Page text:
May 24, 2001

Federal Acquisition Regulation; Contractor Responsibility, Labor Relations Cost, and Costs Relating to Legal and Other Proceedings-Revocation

Key materials
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Rulemaking:

Federal Acquisition Regulation; Contractor Responsibility, Labor Relations Cost, and Costs Relating to Legal and Other Proceedings-Revocation

Stated Purpose:

The FAR Council questioned the justification for including the added categories of covered laws in the rule and its implementing certification, [whether] the rule provides contracting officers with sufficient guidelines to prevent arbitrary or otherwise abusive implementation, or [whether] the final rule is justified from a cost benefit perspective.

Summary of RSP Comment:

The FAR Council's proposed rule to revoke the final rule on contractor responsibility is in the best interest of American taxpayers, and businesses. The final rule was ill-conceived and did not accomplish its stated purpose. If implemented, it would have eroded recent improvements made in the procurement process.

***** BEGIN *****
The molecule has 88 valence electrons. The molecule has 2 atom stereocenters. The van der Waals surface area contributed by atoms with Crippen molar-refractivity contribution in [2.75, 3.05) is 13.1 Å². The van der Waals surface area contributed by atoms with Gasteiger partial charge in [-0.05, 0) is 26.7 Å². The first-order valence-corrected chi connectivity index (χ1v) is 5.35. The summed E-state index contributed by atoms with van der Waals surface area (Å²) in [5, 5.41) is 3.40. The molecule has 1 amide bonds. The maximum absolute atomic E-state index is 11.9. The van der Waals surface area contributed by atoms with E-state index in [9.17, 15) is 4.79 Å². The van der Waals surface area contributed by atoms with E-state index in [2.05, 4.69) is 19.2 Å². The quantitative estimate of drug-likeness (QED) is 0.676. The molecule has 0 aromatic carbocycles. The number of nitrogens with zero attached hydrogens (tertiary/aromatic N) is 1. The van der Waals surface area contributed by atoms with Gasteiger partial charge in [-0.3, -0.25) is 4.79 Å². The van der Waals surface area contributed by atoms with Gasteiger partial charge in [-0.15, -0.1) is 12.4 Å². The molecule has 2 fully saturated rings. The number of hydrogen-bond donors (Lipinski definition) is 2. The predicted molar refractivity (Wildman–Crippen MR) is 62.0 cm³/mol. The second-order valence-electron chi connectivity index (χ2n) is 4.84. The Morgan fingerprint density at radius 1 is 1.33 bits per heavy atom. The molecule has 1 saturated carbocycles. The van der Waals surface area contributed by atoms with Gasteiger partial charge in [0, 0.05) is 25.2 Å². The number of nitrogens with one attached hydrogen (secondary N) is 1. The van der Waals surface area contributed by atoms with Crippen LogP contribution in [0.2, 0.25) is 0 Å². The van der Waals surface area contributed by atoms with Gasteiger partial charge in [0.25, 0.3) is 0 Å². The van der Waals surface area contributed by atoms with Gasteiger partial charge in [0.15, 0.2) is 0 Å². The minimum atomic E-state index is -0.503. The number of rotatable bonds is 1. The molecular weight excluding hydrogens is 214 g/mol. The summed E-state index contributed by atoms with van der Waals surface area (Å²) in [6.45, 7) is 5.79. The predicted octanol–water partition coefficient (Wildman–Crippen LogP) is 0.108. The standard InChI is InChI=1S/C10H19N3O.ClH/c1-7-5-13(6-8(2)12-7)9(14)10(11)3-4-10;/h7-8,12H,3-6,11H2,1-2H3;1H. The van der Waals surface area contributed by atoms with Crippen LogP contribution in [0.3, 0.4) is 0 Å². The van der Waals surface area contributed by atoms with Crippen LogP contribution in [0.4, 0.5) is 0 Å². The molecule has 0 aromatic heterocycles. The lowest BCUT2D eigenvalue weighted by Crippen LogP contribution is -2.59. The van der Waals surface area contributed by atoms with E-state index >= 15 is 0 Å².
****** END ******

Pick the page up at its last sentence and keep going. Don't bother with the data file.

Problems with the December 20, 2000 rule are threefold. First, because existing rules for contractor responsibility and a separate process of debarment are superior remedies for contractor misconduct, the final rule is unnecessary. Second, the expansion of contractor responsibility determinations carries no clear guidelines for the contracting officers charged with executing the policy. This could lead to irregular and inconsistent application of the rules, thereby reducing the effectiveness and fairness of the procurement process at best and introducing political manipulations at worst. By transferring authority to enforce and punish federal regulatory laws to contracting officers, the proposed rule violates due process considerations. Accused parties may have no chance to respond to charges against them before punishment (i.e. denial of contract) is carried out. Finally, implementation of the final rule would increase the costs of government procurement both to contract bidders and to the government, which ultimately means to the taxpaying public. Costs would be incurred in paperwork and administration as well as inefficiencies and legal actions. Paperwork costs alone may be as high as $500 million annually by some estimates.